This was sent in to us by an anonymous reader, and I know some of us are squeamish about bodily functions, but since this is such a common situation, it's a great feature question for the week!
What is going on with my poop? OK, sorry for asking the gross question, but it's really annoying me, and I'm trying to figure out if what I'm experiencing is normal.
I'm a middle-aged male. I've been a vegetarian for 20+ years, but I've always eaten a lot of dairy, mostly cheese. I started reducing my dairy intake about 3 weeks ago, and I'd estimate that 95% of the food I'm eating now is based around raw fruits and veggies, dried fruit, whole grain bread, legumes, tofu/soy milk, and nuts. I drink 8 cups (more or less) of water per day, 1-2 alcoholic beverages per day, 1-2 glasses of Gatorade per day, 0-1 cups of decaf coffee per day, and 1-2 sodas per week. I've never had any sort of dairy intolerance. I am currently about 30 pounds overweight.
Now I'm in the bathroom 5-6 times a day, and my stool is very loose. Sometimes my stool is not formed at all, and sometimes it's formed but very soft. It seems like there's a lot more coming out of my body than going in. I'm going to the bathroom so much it's gotten painful. I'm hoping there is an end in sight and that my body will adjust, but it doesn't seem to be happening.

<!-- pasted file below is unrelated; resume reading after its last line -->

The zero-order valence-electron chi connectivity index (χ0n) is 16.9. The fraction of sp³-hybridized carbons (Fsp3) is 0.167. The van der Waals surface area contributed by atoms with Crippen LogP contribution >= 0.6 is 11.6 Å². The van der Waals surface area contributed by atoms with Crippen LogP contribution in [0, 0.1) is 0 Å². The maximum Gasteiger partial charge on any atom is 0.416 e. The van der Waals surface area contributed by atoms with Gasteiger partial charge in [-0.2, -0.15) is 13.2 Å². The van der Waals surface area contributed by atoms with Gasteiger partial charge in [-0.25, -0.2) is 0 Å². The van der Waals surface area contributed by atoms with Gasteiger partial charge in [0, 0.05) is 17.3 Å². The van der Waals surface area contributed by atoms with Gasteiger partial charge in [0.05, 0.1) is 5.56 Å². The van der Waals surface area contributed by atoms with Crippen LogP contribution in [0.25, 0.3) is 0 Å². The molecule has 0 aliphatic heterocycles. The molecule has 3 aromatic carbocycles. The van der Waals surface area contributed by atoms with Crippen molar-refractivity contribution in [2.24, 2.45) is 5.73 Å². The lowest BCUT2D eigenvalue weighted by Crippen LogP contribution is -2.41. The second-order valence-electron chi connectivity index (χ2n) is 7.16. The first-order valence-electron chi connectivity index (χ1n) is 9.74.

Has anyone else experienced this problem? If so, how long did it last? Any tips for getting back to a once-a-day, well-formed-poop kind of life without going back to lots of dairy?
Good for you dropping the dairy! Dairy products are highly addictive, so it's a big deal to be able to stop eating them. As far as the poops, it does sound pretty normal. Your body is getting rid of the waste left over from the cheese and milk, and getting accustomed to the increased fresh foods in your diet. Don't worry-- it will even out. It's hard to say how long it will take to level out from 5-6 times to a more regular schedule because it depends on your body and personal diet.